“However having the US drastically reduce its oil consumption would seem to lead to a result where the US economy takes a hit from even higher energy prices, China gets access to all of the oil that they need at lower prices, and China continues to fund our mortal enemies.”
The question the way I see it is “When do you want to take that hit, today, or tomorrow”?
China’s growth curve is upwards, currently we are the world’s leading importer of oil ,soon China will have caught us (think 25 years or so).
Right now, a transition to alternative enrgy sources seems doable to me, Nuclear, ethanol, maybe increased efficency of consumption.
We are growing as well, 25 years from now we may be at 350 million people, the climb only gets steeper the longer we wait.
And it takes more than a gallon of gasoline to produce and deliver a gallon of ethanol to the pump. This is madness.
Food prices have been low for a long time, a correction upwards to reflect the weakness of the dollar, and lesser inflationary pressures was bound ot happen.
“Core” inflation excludes both food and fuel, the farmers do have to pay more for fertilizer and fuel to produce crops, and our dollar’s weakness was going to show up sooner or later.
The perfect detailed explanation I was looking for and your answer indicates your vast understanding of the entire matter. Thanks for taking the time.
“And it takes more than a gallon of gasoline to produce and deliver a gallon of ethanol to the pump. This is madness.”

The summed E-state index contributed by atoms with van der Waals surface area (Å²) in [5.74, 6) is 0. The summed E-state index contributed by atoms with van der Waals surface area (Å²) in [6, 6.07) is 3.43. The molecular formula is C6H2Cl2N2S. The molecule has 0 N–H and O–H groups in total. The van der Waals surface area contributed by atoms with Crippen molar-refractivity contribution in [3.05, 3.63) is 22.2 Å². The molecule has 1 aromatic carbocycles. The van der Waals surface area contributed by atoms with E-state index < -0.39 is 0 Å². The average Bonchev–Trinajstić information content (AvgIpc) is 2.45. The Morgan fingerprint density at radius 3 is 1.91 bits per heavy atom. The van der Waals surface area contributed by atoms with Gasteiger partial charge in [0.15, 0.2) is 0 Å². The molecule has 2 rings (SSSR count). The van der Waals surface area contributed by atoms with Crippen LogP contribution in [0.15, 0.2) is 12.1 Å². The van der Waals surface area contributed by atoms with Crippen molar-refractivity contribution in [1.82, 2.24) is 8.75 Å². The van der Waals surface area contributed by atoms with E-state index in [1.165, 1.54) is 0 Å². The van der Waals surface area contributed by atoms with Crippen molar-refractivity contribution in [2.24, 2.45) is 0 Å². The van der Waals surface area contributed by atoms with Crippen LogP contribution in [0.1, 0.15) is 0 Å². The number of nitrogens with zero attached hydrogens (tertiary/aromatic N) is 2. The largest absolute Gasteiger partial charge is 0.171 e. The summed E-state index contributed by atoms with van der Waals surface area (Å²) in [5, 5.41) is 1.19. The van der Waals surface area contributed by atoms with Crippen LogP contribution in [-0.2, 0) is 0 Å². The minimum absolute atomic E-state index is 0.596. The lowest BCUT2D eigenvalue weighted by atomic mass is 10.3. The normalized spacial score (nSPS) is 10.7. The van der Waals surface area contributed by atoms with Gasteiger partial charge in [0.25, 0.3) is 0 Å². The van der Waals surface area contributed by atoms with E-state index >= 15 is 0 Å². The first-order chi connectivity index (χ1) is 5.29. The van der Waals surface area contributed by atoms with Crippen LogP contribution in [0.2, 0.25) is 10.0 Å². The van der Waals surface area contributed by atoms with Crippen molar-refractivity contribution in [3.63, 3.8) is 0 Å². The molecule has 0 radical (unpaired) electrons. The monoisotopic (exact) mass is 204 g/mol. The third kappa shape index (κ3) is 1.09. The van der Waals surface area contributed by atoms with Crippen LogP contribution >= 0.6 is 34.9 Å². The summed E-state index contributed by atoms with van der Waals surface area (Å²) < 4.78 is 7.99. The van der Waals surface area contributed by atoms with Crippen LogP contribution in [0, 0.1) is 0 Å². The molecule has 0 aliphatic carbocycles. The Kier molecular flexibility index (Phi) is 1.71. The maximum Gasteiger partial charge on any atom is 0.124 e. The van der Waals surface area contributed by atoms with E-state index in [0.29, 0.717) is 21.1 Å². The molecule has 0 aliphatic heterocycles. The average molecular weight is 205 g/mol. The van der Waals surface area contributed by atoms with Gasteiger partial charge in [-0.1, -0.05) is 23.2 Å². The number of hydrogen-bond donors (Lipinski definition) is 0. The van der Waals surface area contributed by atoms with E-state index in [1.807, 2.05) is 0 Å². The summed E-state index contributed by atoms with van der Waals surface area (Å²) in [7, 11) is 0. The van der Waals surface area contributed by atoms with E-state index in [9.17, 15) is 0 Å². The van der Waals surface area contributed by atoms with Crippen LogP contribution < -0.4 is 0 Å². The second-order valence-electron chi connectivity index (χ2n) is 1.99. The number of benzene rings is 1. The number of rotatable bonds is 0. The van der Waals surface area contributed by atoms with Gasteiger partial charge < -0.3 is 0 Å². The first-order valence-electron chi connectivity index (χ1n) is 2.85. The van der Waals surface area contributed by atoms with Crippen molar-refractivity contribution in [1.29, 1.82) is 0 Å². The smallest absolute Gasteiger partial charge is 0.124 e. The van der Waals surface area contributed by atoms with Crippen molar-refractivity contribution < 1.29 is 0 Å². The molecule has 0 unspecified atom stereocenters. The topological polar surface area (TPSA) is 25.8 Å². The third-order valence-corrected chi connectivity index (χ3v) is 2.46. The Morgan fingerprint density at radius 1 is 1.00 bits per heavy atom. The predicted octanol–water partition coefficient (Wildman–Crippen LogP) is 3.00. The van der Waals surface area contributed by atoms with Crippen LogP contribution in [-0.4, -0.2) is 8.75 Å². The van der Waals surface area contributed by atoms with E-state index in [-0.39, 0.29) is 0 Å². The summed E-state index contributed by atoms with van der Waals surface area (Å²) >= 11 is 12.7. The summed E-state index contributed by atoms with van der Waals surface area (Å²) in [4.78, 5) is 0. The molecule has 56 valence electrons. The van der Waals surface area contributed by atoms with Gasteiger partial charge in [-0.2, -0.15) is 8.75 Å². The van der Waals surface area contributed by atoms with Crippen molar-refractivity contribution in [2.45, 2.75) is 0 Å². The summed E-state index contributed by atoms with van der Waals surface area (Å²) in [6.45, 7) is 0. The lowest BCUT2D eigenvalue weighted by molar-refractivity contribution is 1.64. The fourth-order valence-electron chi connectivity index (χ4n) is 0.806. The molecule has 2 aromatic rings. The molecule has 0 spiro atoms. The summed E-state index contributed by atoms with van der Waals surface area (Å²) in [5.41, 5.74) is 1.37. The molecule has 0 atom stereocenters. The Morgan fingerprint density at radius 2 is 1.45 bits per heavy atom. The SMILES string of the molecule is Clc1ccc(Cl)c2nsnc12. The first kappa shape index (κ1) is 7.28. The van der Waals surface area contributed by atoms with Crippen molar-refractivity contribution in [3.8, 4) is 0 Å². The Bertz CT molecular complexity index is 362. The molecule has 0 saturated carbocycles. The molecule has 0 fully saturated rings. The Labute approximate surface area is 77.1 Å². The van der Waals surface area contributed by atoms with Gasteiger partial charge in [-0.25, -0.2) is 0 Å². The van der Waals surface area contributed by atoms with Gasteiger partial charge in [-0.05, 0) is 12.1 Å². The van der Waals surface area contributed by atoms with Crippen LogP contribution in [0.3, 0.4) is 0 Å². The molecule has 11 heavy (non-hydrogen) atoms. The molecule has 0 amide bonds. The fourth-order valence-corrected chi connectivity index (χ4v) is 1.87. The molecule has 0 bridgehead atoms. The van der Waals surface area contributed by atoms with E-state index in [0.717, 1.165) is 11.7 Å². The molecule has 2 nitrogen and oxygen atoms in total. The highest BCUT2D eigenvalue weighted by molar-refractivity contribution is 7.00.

Right now, as the market grows for Ethanol, the price and efficiency of producing that product will both become more streamlined and efficient.
A market is great at seeing that those things happen.
That’s called capitalism, our form of economics. There are other countries you might like better.
Ethanol has little impact upon food prices. For example, feed costs are not computed in dairy prices paid to farmers. World demand, drought and supply are key to those prices. Farmers are price TAKERS not price MAKERS. Stores have increased energy and labor costs that do get passed on to consumers. $3.17 buys a bushel of corn from a farmer. That’s 56 POUNDS. That’s a lotta flakes. And consumers pay $4.00 for less than a pound of breakfast cereal. As for taking food away from livestock, ethanol produces a coproduct called DDGs that has the fats and proteins needed for them. It’s food AND fuel. Don’t believe the lies of big oil. Learn more at http://www.foodandfuelamerica.com
Ethanol is NOT a dopey idea. You are actually being shortsighted. Corn based ethanol? Yes, it is a joke. Costs more or as much to produce as the energy you get from it. Where it can work, is creating the infrastructure for ethanol. In a few years, you will have cellulosic ethanol, made in large part by waste products of current logging and farming. If the infrastructure is there, the businesses will be willing to take the risk. They will not invest the billions needed, without the infrastructure they need to make it viable.
When we can use wood pulp, unneeded agricultural products (corn stalks/husks, grasses, etc.) it will be huge. It will not happen if we don’t begin the switch.
As a matter of fact, if the dairy farmer plants more corn than he needs, he can offset his milk production costs with the extra money he makes marketing his extra corn.